Tight security for 2nd BOL plebiscite on Wednesday
COTABATO CITY — Security plans are in place in North Cotabato as the Commission on Elections (Comelec) prepares for the plebiscite on Feb. 6, when 67 villages in seven towns in the province decide on their inclusion in the Bangsamoro region.
“We are ready for the plebiscite. We are only waiting for the official ballots,” lawyer Jay Gerada, Cotabato election supervisor, said after conducting a series of meetings with the military, police and teachers who would serve as members of the plebiscite committee.
Chief Supt. Eliseo Rasco, police director for Region 12, on Monday led the deployment ceremony in General Santos City of close to 600 police officers to help secure the plebiscite in Cotabato.
Rasco said the police augmentation force would be deployed in Cotabato until Feb. 8.
Of the 67 Cotabato villages, four are in Aleosan, a town with 19 villages; seven are in Carmen town (28 villages), seven in Kabacan (24 villages), 13 in Midsayap (57 villages), 12 in Pigcawayan (40 villages), 23 in Pikit (42 villages) and one in Tulunan.
Voters in the six Lanao del Norte towns of Balo-i, Munai, Nunungan, Pantar, Tagoloan and Tangkal will also decide if they wish to join the new political entity by approving the Bangsa-moro Organic Law (BOL).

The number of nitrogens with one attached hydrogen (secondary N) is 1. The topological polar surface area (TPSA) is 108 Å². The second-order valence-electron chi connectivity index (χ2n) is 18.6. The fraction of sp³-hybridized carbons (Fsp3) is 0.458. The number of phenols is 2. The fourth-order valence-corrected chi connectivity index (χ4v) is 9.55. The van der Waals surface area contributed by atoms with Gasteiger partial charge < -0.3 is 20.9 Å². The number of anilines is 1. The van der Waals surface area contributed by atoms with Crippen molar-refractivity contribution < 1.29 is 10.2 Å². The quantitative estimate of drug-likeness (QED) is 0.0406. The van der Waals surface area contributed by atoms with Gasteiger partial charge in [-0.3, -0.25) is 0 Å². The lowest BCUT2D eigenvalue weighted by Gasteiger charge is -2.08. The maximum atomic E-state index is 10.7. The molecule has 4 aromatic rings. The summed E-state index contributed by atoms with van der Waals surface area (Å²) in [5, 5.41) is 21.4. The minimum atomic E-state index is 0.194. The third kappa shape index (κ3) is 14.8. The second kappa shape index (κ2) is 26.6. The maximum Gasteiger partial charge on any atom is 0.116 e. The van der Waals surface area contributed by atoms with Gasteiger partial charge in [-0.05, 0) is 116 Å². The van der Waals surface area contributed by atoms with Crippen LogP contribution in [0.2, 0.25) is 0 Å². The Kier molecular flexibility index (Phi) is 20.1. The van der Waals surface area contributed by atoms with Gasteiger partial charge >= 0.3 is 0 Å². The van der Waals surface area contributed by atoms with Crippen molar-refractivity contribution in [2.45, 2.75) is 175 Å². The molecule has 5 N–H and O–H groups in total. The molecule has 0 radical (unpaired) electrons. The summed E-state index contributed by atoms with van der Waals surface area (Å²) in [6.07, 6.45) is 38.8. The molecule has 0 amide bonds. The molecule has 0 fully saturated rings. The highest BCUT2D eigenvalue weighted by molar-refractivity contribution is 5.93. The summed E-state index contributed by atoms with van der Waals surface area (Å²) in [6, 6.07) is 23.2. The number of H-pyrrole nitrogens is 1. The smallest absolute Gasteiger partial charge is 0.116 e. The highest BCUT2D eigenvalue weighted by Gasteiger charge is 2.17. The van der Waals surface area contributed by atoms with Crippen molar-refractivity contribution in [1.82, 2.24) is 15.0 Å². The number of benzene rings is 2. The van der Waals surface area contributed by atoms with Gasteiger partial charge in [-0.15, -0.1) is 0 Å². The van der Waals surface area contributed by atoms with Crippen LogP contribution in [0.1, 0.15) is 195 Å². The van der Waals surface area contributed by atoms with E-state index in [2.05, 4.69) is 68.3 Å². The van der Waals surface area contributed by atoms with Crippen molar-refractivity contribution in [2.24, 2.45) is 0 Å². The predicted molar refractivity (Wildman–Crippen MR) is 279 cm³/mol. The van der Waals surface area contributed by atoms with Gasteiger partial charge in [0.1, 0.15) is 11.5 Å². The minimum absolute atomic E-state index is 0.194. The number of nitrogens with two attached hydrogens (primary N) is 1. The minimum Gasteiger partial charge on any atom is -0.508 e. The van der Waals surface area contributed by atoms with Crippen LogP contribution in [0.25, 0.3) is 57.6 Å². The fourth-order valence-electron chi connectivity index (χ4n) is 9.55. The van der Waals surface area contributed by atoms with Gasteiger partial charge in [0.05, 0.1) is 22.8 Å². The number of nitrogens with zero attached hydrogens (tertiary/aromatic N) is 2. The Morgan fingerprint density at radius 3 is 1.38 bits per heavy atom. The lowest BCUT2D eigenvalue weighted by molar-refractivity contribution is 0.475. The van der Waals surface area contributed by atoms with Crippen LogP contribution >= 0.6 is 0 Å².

Except Iligan City
Voters in Lanao del Norte, excluding Iligan City, will also decide whether to allow these six towns to join the Bangsa-moro region or not.
In the days leading to the plebiscite, members of the Moro Islamic Liberation Front (MILF) and the Moro National Liberation Front (MNLF) in Lanao del Norte campaigned for the inclusion of the six towns in the Bangsamoro region.
They also tried to convince people in non-Moro areas of the province to vote “yes,” with the help of Mayor Rafael Rizalda of Maigo town.
But provincial officials led by Gov. Imelda Dimaporo, her husband, Rep. Abdullah Dimaporo, and their son, Rep. Khalid Dimaporo, oppose the inclusion of the six towns in the Bangsa-moro autonomous region.
“The issue in Lanao del Norte is not about the ratification of the BOL. It is about the inclusion of the six towns,” Gov. Dimaporo said.
The opposing camps accused each other of harassing their followers as the BOL campaign here ended two days before the plebiscite.
“We decry the threats to cut conditional cash transfer and senior citizens benefits to Christians and Muslims if they vote yes to BOL,” said Salahoden Benhamza, lawyer for the MILF North Western Mindanao Front, during a meeting with MNLF leaders in Cagayan de Oro on Friday.
But the ruling Dimaporo clan, which vigorously campaigned for the exclusion of the six Lanao del Norte towns from the Bangsamoro region, alleged that MILF members had been going around the province to harass barangay officials who publicly campaigned against the BOL. —Reports from Edwin Fernandez, Bong Sarmient and Divina Suson
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